News & Commentary

August 24, 2017

This week, U.S. joblessness claims rose by 2,000, which was less than expected, to 234,000.  This may reflect a tightening in labor market conditions.  Joblessness claims — a close indication of layoffs — have come in below 300,000 for 129 weeks in a row.  Central bankers meet this week for an annual conference in Jackson Hole, Wyoming, to assess the global economic picture.  Few analysts expect any major policy changes to be announced, but the Fed is in the midst of gradually and modestly raising its benchmark interest rate to reflect the strengthened U.S. economy.  Reuters reports.

In 2016, Massachusetts became the first state where half of its workers held a bachelor’s degree or higher.  This is an increase from only 20% in 1979.  The increase in educational attainment also reflects a growing “college wage premium” in the state;  college-educated workers earn on average 99% — or nearly double — the wages of those in the labor force with only a high school education.  The nationwide average premium was 56.6% in 2016.  The Associated Press reports.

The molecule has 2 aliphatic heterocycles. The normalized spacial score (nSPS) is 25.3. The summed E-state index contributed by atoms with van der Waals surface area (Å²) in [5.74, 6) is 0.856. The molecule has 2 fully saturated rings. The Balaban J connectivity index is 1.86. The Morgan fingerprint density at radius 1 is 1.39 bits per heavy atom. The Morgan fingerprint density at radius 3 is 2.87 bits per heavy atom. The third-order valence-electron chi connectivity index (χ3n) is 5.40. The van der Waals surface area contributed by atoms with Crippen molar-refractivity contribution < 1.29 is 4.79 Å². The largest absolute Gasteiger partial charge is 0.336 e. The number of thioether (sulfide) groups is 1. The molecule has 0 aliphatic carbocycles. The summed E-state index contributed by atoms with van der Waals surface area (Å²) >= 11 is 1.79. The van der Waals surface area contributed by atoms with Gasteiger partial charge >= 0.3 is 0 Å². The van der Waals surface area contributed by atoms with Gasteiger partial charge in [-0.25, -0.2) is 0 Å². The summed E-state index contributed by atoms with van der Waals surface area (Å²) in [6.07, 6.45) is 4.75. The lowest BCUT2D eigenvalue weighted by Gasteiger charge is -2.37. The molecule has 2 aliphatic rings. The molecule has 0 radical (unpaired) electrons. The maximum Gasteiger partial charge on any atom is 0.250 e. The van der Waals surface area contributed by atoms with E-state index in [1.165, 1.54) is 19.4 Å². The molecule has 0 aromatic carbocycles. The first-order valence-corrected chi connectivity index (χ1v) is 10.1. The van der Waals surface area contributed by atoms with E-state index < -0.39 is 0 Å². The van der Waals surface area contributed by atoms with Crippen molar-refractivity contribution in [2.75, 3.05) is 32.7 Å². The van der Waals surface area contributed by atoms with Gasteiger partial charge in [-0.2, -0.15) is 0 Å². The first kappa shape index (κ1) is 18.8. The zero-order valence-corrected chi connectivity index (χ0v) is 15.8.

On Tuesday, the 2nd Circuit decided by a 2-1 vote that day laborers have a First Amendment right to solicit jobs.  A 2009 law that banned solicitation on the basis that workers reaching out to motorists caused traffic and safety issues.  Though the law banned efforts to stop a vehicle only if a suspect says the wrong thing, for example, ‘hire me’ as opposed to ‘tell me the time,’ the court found that this content-based restriction was not acceptable under the First Amendment.   The Washington Post reports.

India’s high court ruled on Thursday that the right to privacy is a fundamental right protected by the Indian Constitution.  The high court’s ruling may threaten the government’s interest in maintaining its biometric database on residents. Aadhaar cards, which ascribe unique ID numbers, and record fingerprints and iris scans of each person, were first used to streamline welfare benefit systems for the poor around 2007. By February 2016, over 980 million residents had Aadhaar cards. From January to March of this year, many government ministries made Aadhaar cards necessary for employment and pension plans, as well as for filing income taxes and operating bank accounts.  The New York Times reports.


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